Korean brand’s flagship large SUV was previously only a four-star ANCAP vehicle, but 2023 facelift models score the coveted top safety mark
The outgoing Palisade – introduced in late 2020 – has only a four-star ANCAP rating due to, in Hyundai’s words: “performance limitations in the Adult Occupant Protection (79 per cent) and Safety Assist (63 per cent) areas of assessment.”
To put it another way, this three-row large SUV didn’t meet ANCAP’s five-star thresholds in either crash protection or collision avoidance technology. A concern for buyers of a vehicle marketed at families with up to six children.
The four-star safety rating applied only to diesel variants – petrol-powered Palisades were unrated as they were never tested.
The facelifted model goes on sale this month from $65,900 before on-road costs; the entry-level Elite V6 petrol grade some $3700 over the outgoing equivalent.
The extra coin buys a raft of design and tech updates, but key are the safety improvements that have helped earn the facelifted variant a five-star rating.
Crash testing and evaluations for the new model saw an Adult Occupant Protection of 84 per cent and Safety Assist leaping to 83 per cent. The other two areas of testing returned an excellent 88 per cent for Child Occupant Protection while the Vulnerable Road User Protection score was 62 per cent – basically mirroring the outgoing Palisade’s scores.
While the ratings qualify the Palisade as a five-star car, a number of large SUV rivals have scored higher than the big Hyundai.
The Subaru Outback (tested in 2021) is impressive across the board with the four areas of assessment seeing percentages of 88, 91, 84 and 96 respectively. The Tesla Model X electric SUV may be in a different price bracket, but its 98, 86, 72 and 94 percentage scores remain highly impressive since tested in 2019.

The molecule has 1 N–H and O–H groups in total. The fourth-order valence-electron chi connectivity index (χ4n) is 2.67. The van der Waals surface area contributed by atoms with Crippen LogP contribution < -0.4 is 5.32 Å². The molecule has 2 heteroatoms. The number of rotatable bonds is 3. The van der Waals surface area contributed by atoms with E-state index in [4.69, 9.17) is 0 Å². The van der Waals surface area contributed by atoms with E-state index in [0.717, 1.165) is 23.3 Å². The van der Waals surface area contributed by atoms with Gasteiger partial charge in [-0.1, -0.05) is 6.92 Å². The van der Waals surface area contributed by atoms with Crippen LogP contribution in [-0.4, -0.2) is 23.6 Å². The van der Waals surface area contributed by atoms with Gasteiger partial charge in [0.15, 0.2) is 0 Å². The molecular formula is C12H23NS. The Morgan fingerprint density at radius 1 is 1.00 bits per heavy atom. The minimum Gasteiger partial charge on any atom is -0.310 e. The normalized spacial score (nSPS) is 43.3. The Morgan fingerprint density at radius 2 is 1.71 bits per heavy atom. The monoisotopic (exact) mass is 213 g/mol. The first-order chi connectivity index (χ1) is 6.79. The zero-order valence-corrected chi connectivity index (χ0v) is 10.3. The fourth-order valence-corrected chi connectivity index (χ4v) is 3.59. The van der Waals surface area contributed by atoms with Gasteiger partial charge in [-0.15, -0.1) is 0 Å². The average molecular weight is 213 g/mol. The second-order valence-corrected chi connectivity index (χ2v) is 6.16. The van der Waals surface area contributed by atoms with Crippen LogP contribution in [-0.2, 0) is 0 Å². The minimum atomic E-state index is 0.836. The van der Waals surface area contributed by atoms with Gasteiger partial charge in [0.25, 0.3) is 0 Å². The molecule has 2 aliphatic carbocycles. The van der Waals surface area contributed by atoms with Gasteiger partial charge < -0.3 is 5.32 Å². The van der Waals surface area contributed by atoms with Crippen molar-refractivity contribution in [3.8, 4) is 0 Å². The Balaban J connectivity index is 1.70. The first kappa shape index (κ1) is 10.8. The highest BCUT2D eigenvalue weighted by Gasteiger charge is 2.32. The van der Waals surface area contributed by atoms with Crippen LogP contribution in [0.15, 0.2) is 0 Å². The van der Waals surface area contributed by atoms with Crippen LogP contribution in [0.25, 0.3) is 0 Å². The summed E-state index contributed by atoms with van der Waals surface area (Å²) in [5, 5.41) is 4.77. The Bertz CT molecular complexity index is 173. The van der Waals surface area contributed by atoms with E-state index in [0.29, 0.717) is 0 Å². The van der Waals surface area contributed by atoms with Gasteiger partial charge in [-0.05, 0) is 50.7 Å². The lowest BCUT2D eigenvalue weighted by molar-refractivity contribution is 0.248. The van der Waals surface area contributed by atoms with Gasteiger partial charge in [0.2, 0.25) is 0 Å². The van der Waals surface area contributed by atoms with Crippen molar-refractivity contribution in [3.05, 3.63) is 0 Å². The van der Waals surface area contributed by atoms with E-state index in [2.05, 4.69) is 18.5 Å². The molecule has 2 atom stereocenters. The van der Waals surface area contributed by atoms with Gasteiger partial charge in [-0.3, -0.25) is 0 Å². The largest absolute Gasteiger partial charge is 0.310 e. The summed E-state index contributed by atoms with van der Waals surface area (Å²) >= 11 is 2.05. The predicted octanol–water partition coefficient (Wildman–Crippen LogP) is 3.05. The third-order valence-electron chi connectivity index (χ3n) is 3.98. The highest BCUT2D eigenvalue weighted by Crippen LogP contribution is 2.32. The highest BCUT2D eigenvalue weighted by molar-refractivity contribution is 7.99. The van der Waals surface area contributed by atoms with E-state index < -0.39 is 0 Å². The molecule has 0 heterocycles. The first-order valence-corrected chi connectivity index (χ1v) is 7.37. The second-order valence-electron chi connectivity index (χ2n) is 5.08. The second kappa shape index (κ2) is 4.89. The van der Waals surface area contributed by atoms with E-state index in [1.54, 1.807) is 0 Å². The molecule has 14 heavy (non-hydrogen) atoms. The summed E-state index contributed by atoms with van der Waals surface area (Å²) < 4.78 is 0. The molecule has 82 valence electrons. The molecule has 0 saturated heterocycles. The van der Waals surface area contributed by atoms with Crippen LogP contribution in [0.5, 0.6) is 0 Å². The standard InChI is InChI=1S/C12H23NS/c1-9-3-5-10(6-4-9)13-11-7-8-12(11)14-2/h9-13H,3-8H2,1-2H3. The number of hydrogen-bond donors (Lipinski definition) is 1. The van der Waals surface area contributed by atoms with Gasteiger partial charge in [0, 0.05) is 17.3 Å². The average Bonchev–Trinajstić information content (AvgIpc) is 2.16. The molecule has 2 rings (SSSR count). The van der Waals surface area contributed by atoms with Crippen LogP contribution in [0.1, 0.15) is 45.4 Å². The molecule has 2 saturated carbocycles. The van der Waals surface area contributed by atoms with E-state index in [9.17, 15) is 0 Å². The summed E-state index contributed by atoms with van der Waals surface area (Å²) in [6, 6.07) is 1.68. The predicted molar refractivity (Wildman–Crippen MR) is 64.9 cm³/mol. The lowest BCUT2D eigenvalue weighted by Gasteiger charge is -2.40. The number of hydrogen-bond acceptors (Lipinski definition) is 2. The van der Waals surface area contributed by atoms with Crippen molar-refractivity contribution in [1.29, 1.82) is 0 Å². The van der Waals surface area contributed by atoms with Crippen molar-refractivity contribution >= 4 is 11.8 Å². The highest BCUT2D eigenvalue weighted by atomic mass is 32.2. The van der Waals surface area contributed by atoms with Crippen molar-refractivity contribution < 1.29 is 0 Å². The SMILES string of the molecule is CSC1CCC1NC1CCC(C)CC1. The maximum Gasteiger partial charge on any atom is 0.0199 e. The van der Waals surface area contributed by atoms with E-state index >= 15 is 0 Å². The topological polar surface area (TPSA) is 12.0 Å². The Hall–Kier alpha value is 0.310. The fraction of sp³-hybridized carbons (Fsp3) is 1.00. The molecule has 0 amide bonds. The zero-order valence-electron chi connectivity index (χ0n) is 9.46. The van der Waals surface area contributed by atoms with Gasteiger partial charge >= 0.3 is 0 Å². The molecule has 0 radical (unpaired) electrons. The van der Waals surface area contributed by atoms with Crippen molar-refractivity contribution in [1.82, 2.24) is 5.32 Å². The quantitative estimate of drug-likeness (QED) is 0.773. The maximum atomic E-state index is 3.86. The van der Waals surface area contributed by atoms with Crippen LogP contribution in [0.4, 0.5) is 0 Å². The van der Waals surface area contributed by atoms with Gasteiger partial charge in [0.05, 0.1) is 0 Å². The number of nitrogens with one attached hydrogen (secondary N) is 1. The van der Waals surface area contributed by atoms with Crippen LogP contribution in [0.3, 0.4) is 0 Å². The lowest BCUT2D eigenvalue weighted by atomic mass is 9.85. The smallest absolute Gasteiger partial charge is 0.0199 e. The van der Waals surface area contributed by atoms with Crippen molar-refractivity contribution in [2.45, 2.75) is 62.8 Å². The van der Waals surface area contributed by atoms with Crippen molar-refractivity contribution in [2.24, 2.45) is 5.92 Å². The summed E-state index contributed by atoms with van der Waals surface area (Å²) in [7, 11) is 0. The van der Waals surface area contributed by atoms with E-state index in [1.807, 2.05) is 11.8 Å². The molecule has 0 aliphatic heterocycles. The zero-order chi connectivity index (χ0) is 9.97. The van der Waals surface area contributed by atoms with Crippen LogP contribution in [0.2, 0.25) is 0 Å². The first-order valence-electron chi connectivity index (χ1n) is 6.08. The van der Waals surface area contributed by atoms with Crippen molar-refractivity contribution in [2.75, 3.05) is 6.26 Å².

There’s no centre airbag in the outgoing Palisade, while a basic auto emergency braking (AEB) system also harmed its collision avoidance score.
Updated models have an airbag between the two front seats – offering improved head protection in side impact crashes – while enhanced AEB includes car-to-car, vulnerable road user (pedestrians and cyclists) and junction assist technology.
Multi-collision braking and speed limit information also join the safety party in the Palisade. The latter means the car identifies the local speed limit and the driver can set their speed accordingly.
The upgraded safety and ANCAP score are not just important to private buyers hoping to better prevent collisions and protect occupants should one occur. Many fleets and businesses will only consider a vehicle if it attains a maximum safety rating.
ANCAP’s chief executive officer, Carla Hoorweg, said: “consumers, fleets and mobility service providers prioritise the purchase and use of five-star ANCAP rated vehicles, and this upgrade now sees the Palisade become a purchasing contender for these buyers.”
All prices listed are before on-road costs.
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